Ballistics in Breonna Taylor case don’t match Kentucky AG’s claim boyfriend shot officer: report | TheHill – The Hill

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The ballistics report from the Kentucky State Police does not match Kentucky Attorney General Daniel Cameron’s (R) comments that Breonna Taylor’s boyfriend, Kenneth Walker, shot a Louisville police officer the night Taylor was killed in her home, according to reports. 

The report states that “due to limited markings of comparative value,” the 9 mm bullet that hit officer Jonathan Mattingly’s thigh was neither “identified nor eliminated as having been fired” from Walker’s gun, according to the Louisville Courier Journal

Cameron had told reporters the investigation into Taylor’s death ruled out any “friendly fire” from former officer Brett Hankison as the source of the shot that went through Mattingly’s thigh and prompted him and officer Myles Cosgrove to return fire. Cameron had said Hankison had been eliminated as the shooter because the three officers were all carrying .40-caliber handguns, while Walker had a 9 mm, the newspaper noted. 

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But last week, Steve Romines, one of Walker’s attorneys, said he had obtained a Louisville Metro Police Department record that said Hankinson had also been issued a 9 mm firearm, though he declined to share the document with the Courier Journal.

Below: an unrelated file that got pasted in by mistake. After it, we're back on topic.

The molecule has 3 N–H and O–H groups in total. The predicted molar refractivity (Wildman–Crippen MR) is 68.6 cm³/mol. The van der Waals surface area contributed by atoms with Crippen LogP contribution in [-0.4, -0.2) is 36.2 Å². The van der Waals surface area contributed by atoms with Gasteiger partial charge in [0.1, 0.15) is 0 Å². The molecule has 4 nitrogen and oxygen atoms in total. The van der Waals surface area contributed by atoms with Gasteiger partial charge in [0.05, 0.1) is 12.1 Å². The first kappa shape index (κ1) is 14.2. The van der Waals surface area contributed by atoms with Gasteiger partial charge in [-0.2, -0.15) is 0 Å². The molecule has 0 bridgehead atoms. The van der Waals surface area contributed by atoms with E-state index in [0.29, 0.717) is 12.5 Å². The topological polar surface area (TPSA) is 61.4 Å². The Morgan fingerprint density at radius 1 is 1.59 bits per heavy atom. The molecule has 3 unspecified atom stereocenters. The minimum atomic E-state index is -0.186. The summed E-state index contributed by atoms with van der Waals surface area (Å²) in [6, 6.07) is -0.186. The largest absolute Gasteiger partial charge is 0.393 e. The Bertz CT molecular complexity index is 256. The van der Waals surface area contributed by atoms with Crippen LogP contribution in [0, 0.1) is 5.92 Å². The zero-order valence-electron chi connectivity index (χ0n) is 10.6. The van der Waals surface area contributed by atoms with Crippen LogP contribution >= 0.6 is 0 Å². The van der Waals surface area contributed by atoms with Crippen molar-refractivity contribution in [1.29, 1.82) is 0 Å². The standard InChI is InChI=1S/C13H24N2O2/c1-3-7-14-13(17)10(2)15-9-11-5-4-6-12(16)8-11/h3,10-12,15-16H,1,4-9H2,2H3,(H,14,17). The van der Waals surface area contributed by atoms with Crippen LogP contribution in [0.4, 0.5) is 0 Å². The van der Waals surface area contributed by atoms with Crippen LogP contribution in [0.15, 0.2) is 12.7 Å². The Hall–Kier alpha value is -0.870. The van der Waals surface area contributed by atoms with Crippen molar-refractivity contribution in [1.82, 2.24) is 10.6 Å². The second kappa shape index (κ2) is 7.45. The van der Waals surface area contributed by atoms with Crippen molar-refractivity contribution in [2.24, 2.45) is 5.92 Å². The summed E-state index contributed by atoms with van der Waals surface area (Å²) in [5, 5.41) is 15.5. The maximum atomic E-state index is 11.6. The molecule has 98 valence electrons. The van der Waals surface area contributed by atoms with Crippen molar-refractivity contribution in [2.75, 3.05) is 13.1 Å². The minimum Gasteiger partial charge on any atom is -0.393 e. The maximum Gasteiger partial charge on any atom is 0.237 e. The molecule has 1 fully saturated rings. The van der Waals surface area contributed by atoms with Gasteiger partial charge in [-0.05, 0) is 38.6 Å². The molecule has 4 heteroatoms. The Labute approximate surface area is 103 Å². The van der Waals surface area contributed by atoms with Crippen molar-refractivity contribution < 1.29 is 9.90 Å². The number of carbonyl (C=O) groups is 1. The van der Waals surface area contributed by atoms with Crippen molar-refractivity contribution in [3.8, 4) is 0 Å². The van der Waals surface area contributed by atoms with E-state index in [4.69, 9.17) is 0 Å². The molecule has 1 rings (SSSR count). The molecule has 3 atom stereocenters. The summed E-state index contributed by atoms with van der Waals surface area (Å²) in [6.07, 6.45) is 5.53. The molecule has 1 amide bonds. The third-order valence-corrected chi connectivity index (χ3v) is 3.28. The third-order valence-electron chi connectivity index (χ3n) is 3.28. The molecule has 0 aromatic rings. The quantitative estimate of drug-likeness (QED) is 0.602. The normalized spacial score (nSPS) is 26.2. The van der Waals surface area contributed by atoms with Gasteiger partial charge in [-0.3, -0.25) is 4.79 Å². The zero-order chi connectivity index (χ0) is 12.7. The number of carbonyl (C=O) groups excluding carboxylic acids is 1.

The ballistics report was first reported by Vice News. The outlet published screenshots of a portion of the report provided by Walker’s other attorney Rob Eggert. 

Romines also told ABC News on Sunday the state police’s ballistics report “could not determine that Kenny’s shot is who hit Officer Mattingly.”

A Kentucky grand jury last week did not bring charges against the officers in the killing of Taylor. They announced three lesser counts of wanton endangerment against Hankison not directly tied to the fatal shooting of Taylor. 

Mattingly and Cosgrove fired six and 15 shots, respectively. Cameron said Taylor was shot six times, though only one of the bullet wounds proved to be fatal. 

Cameron said Cosgrove fired the fatal shot but said both Cosgrove and Mattingly were justified in their use of deadly force under Kentucky law because Walker had fired first.

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